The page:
Policy address 2023: Hong Kong to pay HK$20,000 for each newborn baby
Hong Kong Chief Executive John Lee announced a plan to pay parents a HK$20,000 newborn baby bonus among other incentives including tax-deduction, housing arrangement and child caring services in an attempt to reverse the falling birth rate.
“It is imperative that the Government set a firm policy direction to encourage childbearing amid our persistently low birth rate,” Lee said.
Hong Kong’s birth rate hit its record low last year, with only 701 live births per 1000 women, according to the latest statistics from Census and Statistics Department.
The one-off cash bonus of $20,000 will be provided to parents who are Hong Kong Permanent Residents for each baby born from today in Hong Kong.
The government will also raise the accommodation-related tax deduction ceiling for home loan interest or domestic rents from HK$100,000 to HK$120,000, for those who live with their first child born today or after until the child is 18-year-old.
To further support those families with newborns, more priority will be given for them in subsidised sale flats purchase and public rental housing allocation.
Lee noted that from next April, the household and child allowances will increase 15% to alleviate the working family’s childbearing burden. More childcare centres are also planned to open in the coming years. Next year, the pre-primary child care assistance
Sylvia Pun, 27, who is newly married, said the new policies inspired her to consider having a child.
“This represents the government’s determination to encourage parents to give birth and raise children. I hope that there will be more comprehensive policy help in the future to dispel the worries of fertile parents,” she said.
However, Lee Tsz-han, 29, felt disappointed by the incentives.
“As far as I know, the cost of vaginal delivery in private hospitals generally ranges from HK$40,000 to HK$60,000,” she said, “HK$20,000 is far from enough.”
Lee has been married for five years and doesn't want to give birth, as the financial pressure of raising children is enormous even if the government has financial subsidies and tax cuts.
“What is much more urgent for new moms is flexible working hours,” she added.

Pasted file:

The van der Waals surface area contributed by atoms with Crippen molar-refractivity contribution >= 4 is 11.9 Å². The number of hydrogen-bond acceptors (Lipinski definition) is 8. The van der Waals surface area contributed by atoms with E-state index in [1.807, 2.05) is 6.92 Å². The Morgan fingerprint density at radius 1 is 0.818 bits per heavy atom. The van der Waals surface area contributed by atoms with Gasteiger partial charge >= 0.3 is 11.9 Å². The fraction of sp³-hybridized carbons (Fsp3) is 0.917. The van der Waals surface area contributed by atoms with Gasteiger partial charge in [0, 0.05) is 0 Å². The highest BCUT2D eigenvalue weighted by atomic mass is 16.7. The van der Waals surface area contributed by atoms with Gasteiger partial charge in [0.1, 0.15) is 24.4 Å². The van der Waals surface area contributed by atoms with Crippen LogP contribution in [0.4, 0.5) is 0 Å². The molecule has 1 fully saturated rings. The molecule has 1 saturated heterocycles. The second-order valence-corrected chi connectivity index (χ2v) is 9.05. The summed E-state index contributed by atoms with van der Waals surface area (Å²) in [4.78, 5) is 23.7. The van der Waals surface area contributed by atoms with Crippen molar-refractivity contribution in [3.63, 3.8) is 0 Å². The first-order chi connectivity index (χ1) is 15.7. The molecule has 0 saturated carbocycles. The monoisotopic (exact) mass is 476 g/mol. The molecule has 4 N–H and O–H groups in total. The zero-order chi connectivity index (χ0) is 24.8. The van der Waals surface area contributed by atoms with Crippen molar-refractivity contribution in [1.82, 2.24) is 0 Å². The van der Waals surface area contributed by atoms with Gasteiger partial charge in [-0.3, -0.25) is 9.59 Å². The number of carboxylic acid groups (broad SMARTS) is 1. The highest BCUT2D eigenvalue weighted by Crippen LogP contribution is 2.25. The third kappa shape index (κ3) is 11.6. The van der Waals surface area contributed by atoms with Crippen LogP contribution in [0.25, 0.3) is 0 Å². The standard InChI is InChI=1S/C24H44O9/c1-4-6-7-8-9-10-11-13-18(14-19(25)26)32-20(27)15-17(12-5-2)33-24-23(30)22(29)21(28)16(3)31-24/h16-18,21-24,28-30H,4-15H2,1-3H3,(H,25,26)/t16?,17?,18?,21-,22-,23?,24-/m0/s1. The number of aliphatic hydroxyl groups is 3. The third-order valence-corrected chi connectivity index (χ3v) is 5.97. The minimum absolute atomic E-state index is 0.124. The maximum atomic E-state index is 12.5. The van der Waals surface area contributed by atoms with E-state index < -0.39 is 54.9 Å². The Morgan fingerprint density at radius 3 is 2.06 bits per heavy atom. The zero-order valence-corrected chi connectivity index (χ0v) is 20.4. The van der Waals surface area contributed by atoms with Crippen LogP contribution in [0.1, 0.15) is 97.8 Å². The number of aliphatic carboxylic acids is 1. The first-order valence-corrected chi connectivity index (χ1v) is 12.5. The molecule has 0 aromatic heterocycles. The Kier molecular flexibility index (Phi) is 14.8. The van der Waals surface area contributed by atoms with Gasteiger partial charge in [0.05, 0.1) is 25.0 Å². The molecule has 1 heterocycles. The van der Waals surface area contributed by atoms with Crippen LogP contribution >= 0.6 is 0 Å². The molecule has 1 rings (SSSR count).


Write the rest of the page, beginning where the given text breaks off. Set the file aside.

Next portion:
According to a survey by The Family Planning Association of Hong Kong, 65.7% of its all-female respondents reckoned that allowing flexible working hours can increase the willingness to give birth, while only 54.9% thought childbirth cash bonus may work for them.
Singapore has also been active in promoting fertility rates these years as well. It offers cash handouts for new parents, who will receive S$11,000 (HK$62,945) each for their first and second child, and S$13,000 (HK$74,389) for their third child and beyond.
Compared to other Eastern Asian countries, Hong Kong’s fertility rate in 2021 has already fallen below that in Japan, Singapore and Taiwan, according to the Census and Statistics Department.
The low fertility rate will result in population ageing and eventually population shrinkage, according to Cheung Ka-lok, an associate professor of sociology from Hong Kong Baptist University.
Forecasts from the United Nations show that Hong Kong will have the world’s oldest population by 2050, with 40.6 % of its population aged 65 and older.
“The shrinkage of the working population will be a serious challenge to economic development,” said Cheung.
“With the declining birth rate, there will be fewer children to support their post-retirement lives. The government has to spend more on social welfare and healthcare, while there will be fewer taxpayers.”
《The Young Reporter》
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